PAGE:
Bumped in to this nice little campground after hiking in the adjacent Elkhorn Mountains.  This is a BLM campground with 8 sites, each having a metal fire ring and picnic tables.  The campground is served by one vault toilet.  No water of trash service at this free campground.  The campground sits along Crow Creek.  No one was at the campground during my visit.  Finding information about this campground was hard, it does not show up on the BLM's interactive map, and once found on the BLM site you will not receive any helpful information.  To find the campground turn east off of US Hwy 287 on to State highway 285 (near Toston, MT) heading towards Radersburg.  At Radersburg the Highway will end an the road will turn to dirt and become Crow Creek Road.  Continue down this well maintained dirt road until your reach the sign for Crow Creek Campground.  Since the sign indicating the turn for the campground is the only indication that a campground is even in the area this might just be a quiet get away with few other campers.

Unplug at this nice quiet campground

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Moose Creek campground will allow you to unplug during your visit as their is no cell service at this campground.  Moose Creek campground is located along the newly paved Remini Road.  This 9 site campground is scheduled to increase to $15 per night.  The campground has two vault toilets, one at the beginning of the campground with the first three campsites.  the remaining 6 sites are at the far end of the campground and have another vault toilet to serve them.  All sites have picnic tables and fire rings.  The campground has a water pump located at the beginning of the campground, so if you are staying in the far end of the campground be sure to fill up on the way in.  Be on the look out for the campground's name sake as Moose to visit the area.  Remini road gets light traffic so you should have much in the way of car noise, and Moose Creek runs along the edge of the campground helping muffle road noise.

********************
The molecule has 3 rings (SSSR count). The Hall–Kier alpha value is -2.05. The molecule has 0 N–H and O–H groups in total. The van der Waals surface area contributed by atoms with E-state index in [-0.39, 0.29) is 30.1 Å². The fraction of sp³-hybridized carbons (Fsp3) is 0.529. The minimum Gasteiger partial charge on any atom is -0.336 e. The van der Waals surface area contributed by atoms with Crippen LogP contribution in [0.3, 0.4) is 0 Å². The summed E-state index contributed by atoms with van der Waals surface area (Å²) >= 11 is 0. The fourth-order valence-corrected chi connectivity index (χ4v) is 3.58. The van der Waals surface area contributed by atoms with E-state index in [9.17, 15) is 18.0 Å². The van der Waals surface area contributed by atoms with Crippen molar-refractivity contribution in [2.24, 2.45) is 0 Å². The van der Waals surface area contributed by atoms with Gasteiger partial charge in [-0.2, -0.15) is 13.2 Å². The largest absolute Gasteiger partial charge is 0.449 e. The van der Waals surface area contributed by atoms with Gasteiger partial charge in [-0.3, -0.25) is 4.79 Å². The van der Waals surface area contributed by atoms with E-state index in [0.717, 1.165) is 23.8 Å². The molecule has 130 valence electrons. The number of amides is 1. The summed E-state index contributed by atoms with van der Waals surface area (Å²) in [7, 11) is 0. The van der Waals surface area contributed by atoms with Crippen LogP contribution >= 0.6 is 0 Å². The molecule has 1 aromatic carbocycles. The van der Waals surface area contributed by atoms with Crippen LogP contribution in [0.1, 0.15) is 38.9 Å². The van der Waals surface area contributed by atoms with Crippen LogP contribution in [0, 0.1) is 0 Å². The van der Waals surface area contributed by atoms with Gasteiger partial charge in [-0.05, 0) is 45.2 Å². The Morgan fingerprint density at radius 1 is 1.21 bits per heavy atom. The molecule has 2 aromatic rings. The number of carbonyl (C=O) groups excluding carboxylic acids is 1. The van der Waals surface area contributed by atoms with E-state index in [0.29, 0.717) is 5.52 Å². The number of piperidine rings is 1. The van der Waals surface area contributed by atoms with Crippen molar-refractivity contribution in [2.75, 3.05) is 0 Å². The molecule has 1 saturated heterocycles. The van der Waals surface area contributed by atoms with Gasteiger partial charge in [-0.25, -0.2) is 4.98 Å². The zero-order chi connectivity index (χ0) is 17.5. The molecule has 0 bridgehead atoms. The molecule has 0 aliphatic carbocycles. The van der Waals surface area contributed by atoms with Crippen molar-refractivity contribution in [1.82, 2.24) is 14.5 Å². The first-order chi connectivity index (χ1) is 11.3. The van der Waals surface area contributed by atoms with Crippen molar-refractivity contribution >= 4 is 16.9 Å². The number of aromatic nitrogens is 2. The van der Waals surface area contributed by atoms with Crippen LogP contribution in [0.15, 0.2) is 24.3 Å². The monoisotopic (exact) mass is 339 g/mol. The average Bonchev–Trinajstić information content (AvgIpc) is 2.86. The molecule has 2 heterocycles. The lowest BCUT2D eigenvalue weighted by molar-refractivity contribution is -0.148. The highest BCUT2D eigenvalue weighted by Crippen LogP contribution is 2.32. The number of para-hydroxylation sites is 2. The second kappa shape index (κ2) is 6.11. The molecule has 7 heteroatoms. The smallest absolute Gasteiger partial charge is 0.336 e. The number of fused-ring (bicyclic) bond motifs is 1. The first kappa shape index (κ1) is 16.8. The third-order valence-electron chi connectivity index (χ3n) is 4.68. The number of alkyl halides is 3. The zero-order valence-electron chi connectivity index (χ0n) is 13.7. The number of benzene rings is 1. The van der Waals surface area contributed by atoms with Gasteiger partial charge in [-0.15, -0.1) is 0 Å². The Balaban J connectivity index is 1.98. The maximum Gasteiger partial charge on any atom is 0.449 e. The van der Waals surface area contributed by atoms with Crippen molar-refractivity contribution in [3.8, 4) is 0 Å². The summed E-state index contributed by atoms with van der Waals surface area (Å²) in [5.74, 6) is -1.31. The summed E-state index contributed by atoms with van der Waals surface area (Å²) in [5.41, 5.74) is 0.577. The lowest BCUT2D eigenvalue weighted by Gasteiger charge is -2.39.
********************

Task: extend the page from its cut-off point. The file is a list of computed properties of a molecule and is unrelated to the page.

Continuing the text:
Nice camground on the Continental Divide

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Cromwell Dixon Campground is a nice Forest Service Campground located on the Continental Divide's McDonald Pass. The campground has 15 campsites serviced by two vault toilets and water spigots. This is a Trash-in Trash-out campground. The campground has a mixture of drive and and pull through sites. All sites are first come first served. This campground use to be nicer until pine beetles killed most of the trees. All the dead trees have been removed making this campground more open, with little cover from the winds. Cromwell Dixon is very busy during the summer months. The campground is available in the shoulder seasons if snow drifts are not blocking your access to the campground. Nearby the campground are trail heads for the Continental Divide trail heading south along the trail. The hike along the CDT trail is a nice hike through rolling terrain.


Quite and right in the lake. You can fish from the bank. Gets windy during the afternoon

10/10 would not recommend

This campground had dead animals, dog feces, ant hills everywhere, and the camp host tried to lie about tent policies to try to extort our family out of more money. Not to mention he threw himself in front of my husband who was leaving the campground, even though his passengers corroborated his experience, the camp host later screamed at me that he was going to call the cops and I am disabled due to PTSD. I have been going to this campground for 30+ years and would never go back after this last experience.